Powerful earthquake hits Turkey, leaving at least 29 dead

More than 1,200 reported injured as rescue efforts continue in eastern Elazig province

Members of rescue services carry a wounded man found alive in the rubble of a building destroyed on Friday’s earthquake in Elazig, eastern Turkey, on Saturday. Photograph: AP

Members of rescue services carry a wounded man found alive in the rubble of a building destroyed on Friday’s earthquake in Elazig, eastern Turkey, on Saturday. Photograph: AP

 

The death toll from a strong earthquake that rocked eastern Turkey has climbed to 29 as rescue crews continue the search for people trapped under the rubble of collapsed buildings.

Interior minister Suleyman Soylu said earlier on Saturday that 18 people were killed in Elazig province, where Friday night’s quake was centred, and four in neighbouring Malatya.

The national disaster agency later updated the total with seven more casualties. Another 1,243 people were injured, and 34 of them are in intensive care but not in critical condition.

The tremor was strong enough to be felt in several neighbouring countries.

The magnitude 6.8 quake shook Elazig province, about 550km (340 miles) east of the capital Ankara, and was followed by more than 270 aftershocks, 12 of which had magnitudes over 4.

Footage early on Saturday showed emergency workers rescuing three people in Elazig after 12 hours under the rubble. Another woman in Elazig was rescued after 13 hours, while authorities listened for voices, with the government saying 30 more people were still trapped.

State broadcaster TRT showed footage of dozens of workers in the dawn light using shovels to dig out a partly collapsed building in Elazig. Windows were smashed and balconies from at least four storeys had crashed to the ground.

Worked through night

Teams worked through the night with their hands, drills and mechanical diggers to remove bricks and plaster from the ruins in the province where the overnight temperature dipped to -8 degrees.

Turkish officials and police work at the scene of a collapsed building following a 6.8 magnitude earthquake in Elazig, eastern Turkey on January 25th, 2020. Photograph: Ali Haydar Gozlu/AFP/Getty Images
Turkish officials and police work at the scene of a collapsed building following a 6.8 magnitude earthquake in Elazig, eastern Turkey on January 25th, 2020. Photograph: Ali Haydar Gozlu/AFP/Getty Images

“Our houses collapsed . . . we cannot go inside them,” said a 32-year-old man from the town of Sivrice, epicentre of the quake which struck shortly before 9pm (6pm Irish time).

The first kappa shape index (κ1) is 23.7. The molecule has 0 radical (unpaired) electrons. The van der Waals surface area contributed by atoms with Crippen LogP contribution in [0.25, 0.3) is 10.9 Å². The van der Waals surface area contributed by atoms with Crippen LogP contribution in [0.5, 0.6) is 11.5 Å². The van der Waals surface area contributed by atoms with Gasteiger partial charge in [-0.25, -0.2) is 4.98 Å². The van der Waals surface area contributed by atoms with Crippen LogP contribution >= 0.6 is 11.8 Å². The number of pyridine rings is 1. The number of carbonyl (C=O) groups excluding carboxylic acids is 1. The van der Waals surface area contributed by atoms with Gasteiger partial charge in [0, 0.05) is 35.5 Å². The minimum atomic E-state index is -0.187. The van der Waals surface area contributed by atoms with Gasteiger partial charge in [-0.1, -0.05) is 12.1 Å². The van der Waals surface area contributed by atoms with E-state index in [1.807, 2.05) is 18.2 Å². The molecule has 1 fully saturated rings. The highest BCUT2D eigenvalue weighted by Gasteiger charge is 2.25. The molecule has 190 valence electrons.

“In our village some people lost their lives. I hope God will help us,” said the man, who gave only his first name, Sinasi. “Our animals died. Our families gathered around the fire to spend the night, covered with blankets,” Sinasi said as he and a relative tried to warm themselves by a small fire.

State media in Syria and Iran both reported the earthquake was felt in those countries. Local media in Lebanon said the cities of Beirut and Tripoli also felt the quake.

Turkish interior minister Suleyman Soylu described it as a “Level 3” incident according to the country’s emergency response plan, meaning it called for a national response but did not require international help.

He said Turkey, which straddles seismic faultlines and is prone to earthquakes, had learned lessons from previous disasters which helped it address Friday’s incident. Drones were deployed in search operations and to communicate between provinces.

Additional flights

Emergency teams and rescue equipment were sent from other provinces to Elazig after the quake. Flag-carrier Turkish Airlines started additional flights to Elazig from Ankara and Istanbul to help transport rescuers.

“I wish God’s mercy to our brothers who lost their lives in the earthquake, and urgent healing for those who were injured,” president Tayyip Erdogan said on Twitter. He said his interior, health, and environment and urbanisation ministers were in the region for inspections.

Turkey has a history of powerful earthquakes. More than 17,000 people were killed in August 1999 when a 7.6 magnitude quake struck the western city of Limit, 90km (55 miles) southeast of Istanbul. About 500,000 people were made homeless.

In 2011, an earthquake struck the eastern city of Van and the town of Ercis, some 100km (60 miles) to the north, killing at least 523 people. – Reuters